It’s been a long time in coming, but while I was in Boston for a conference, I finally made it to Craigie Street Bistro which is run (and cooked) by Tony Maws. Amanda is friends with the Maws family, and we’ve benefited form Tony’s expert recommendations for French dining before.
And in the month since I’ve eaten there, CSB (to insiders) has won some major awards and accolades. So I figure I’ve got to get this post up in order to support their well-deserved reputation.
Unfortunately, the timing for my trip was lousy – not only did I just recover from being sick for almost two days, but Tony was on his first well-deserved night off in 4 months. On top of that, I was alone – a couple of understated invitations to what is essentially Boston’s best French restaurant conflicted with colleague’s plans, and the list of people I wanted to invite to the best 4-course meal of their recent memory was fairly short.
Nonetheless I persevered. The place is small, about 20 tables, and the first thing I noticed is that it’s understated. It’s in a walk-down space under the corner of a large old brick apartment building, but immediately it feels cosy. And there are wait staff everywhere – I think I counted 6-8 for what was apparently a slow night. They all looked like they could have been recruited from any number of the colleges nearby, but they were all relaxed, very well informed, and so comfortable with the foreign words in the menu I sometimes had to ask them repeat something because they glided through the descriptions so effortlessly. Tony’s printed claim that all staff went through intensive training was in evidence (the staff also eats at the restaurant on Tony’s dime).
Tony focuses on sourcing a lot of local food, as much of it organic and biodynamic as possible. As with anything, though, when he needs something superlative, he’s not above importing it, as attested by his Wine Spectator-approved French wine list, or the offer of fresh shaved (and freshly imported) Perigord truffles – the last of the season, apparently.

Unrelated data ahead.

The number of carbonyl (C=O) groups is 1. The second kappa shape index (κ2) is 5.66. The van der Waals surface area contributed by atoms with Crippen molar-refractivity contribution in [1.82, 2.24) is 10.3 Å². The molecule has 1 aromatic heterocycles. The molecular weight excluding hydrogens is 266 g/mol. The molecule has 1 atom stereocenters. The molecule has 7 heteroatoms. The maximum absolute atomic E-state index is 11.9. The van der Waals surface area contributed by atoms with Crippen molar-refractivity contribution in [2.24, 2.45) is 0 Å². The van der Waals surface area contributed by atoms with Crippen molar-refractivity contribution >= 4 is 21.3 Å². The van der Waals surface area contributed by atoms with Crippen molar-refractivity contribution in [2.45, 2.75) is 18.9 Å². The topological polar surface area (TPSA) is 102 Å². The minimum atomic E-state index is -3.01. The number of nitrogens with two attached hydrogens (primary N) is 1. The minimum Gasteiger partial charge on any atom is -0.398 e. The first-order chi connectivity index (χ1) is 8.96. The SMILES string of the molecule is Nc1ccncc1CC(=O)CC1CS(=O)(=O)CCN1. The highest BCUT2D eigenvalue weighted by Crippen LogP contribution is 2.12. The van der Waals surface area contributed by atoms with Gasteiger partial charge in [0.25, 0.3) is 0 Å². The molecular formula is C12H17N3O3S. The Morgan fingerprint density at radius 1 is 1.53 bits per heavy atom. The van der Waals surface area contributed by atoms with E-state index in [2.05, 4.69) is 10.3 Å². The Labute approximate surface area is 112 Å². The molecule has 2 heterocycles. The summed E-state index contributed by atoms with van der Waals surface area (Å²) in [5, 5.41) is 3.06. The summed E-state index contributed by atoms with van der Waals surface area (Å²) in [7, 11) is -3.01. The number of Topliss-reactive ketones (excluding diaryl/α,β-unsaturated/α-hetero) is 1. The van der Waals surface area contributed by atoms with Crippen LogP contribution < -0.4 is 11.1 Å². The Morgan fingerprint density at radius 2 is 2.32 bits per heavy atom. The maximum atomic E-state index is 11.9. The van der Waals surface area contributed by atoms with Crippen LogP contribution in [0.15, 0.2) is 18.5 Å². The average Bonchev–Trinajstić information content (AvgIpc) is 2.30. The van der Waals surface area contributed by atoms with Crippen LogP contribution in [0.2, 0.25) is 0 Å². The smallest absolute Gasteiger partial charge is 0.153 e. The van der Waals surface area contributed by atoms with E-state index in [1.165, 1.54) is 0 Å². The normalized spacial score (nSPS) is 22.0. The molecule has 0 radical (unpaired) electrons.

However, for those more fastidious about being truly local, there’s plenty to crow about. The menu is created new every day – in fact, my menu stated it was printed at 5:07 pm that day, after all the products had been delivered and inspected. That’s fresh food.
So not only does Craigie Street Bistro have a new menu every day, he also has a daily “menu” – i.e a suggested 5-course meal (including a completely separate full veggie version). Oh, with a short list of 10-15 suggested wines that would work with that suggested meal. I got stuck on the appetizers, so I decided to make a small tapas meal out of it.
I started with house-cured Portuguese sardines, which looked like they had been barely seared – they were still reddish, meaty but tender, and not flaking and falling apart like cooked sardines. The sardines sat on tiny cobblestones of preserved lemon, pickled peppers and artichokes, a combination that reminds me of North Africa… (Yes, the cobblestones too, for those of you familiar with their war of independence….).
Next was the octopus, a single tentacle nearly 8 inches long with cipollini onions and hearts of palm (Palmito!), incredibly tender except, well, yes, the crunchy sucker parts. Hmmm. I wasn’t sure I had been prepared to go that far because I’m a little squeamish about fish parts, but I finished it all.